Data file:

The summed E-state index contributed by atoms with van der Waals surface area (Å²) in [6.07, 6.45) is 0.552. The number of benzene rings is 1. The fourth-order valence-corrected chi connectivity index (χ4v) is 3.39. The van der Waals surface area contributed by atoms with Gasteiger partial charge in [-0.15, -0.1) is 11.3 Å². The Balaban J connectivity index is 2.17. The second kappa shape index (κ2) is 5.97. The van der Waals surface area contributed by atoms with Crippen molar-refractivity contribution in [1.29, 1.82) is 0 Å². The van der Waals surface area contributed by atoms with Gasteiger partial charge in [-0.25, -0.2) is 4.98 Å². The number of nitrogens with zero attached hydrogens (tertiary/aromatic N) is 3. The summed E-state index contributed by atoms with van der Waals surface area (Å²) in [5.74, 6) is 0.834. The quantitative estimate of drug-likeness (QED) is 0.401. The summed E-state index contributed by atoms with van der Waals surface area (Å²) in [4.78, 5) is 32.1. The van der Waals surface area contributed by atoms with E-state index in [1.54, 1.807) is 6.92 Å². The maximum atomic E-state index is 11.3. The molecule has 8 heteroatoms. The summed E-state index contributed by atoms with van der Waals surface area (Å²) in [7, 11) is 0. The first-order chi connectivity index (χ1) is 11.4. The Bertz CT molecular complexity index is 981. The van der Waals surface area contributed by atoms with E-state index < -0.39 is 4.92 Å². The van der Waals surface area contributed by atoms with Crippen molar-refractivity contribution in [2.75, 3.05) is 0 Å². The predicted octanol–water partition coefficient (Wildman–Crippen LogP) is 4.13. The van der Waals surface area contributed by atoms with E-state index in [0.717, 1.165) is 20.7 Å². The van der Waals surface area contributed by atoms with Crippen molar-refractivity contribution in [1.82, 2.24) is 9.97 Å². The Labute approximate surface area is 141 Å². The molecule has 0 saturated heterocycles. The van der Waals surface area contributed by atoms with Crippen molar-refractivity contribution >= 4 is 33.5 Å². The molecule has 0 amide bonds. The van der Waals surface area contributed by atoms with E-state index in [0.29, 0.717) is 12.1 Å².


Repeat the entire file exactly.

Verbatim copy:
The summed E-state index contributed by atoms with van der Waals surface area (Å²) in [6.07, 6.45) is 0.552. The number of benzene rings is 1. The fourth-order valence-corrected chi connectivity index (χ4v) is 3.39. The van der Waals surface area contributed by atoms with Gasteiger partial charge in [-0.15, -0.1) is 11.3 Å². The Balaban J connectivity index is 2.17. The second kappa shape index (κ2) is 5.97. The van der Waals surface area contributed by atoms with Crippen molar-refractivity contribution in [1.29, 1.82) is 0 Å². The van der Waals surface area contributed by atoms with Gasteiger partial charge in [-0.25, -0.2) is 4.98 Å². The number of nitrogens with zero attached hydrogens (tertiary/aromatic N) is 3. The summed E-state index contributed by atoms with van der Waals surface area (Å²) in [5.74, 6) is 0.834. The quantitative estimate of drug-likeness (QED) is 0.401. The summed E-state index contributed by atoms with van der Waals surface area (Å²) in [4.78, 5) is 32.1. The van der Waals surface area contributed by atoms with E-state index in [1.54, 1.807) is 6.92 Å². The maximum atomic E-state index is 11.3. The molecule has 8 heteroatoms. The summed E-state index contributed by atoms with van der Waals surface area (Å²) in [7, 11) is 0. The first-order chi connectivity index (χ1) is 11.4. The Bertz CT molecular complexity index is 981. The van der Waals surface area contributed by atoms with E-state index < -0.39 is 4.92 Å². The van der Waals surface area contributed by atoms with Crippen molar-refractivity contribution in [2.75, 3.05) is 0 Å². The predicted octanol–water partition coefficient (Wildman–Crippen LogP) is 4.13. The van der Waals surface area contributed by atoms with E-state index in [0.717, 1.165) is 20.7 Å². The van der Waals surface area contributed by atoms with Crippen molar-refractivity contribution in [1.82, 2.24) is 9.97 Å². The Labute approximate surface area is 141 Å². The molecule has 0 saturated heterocycles. The van der Waals surface area contributed by atoms with Crippen molar-refractivity contribution >= 4 is 33.5 Å². The molecule has 0 amide bonds. The van der Waals surface area contributed by atoms with E-state index in [0.29, 0.717) is 12.1 Å².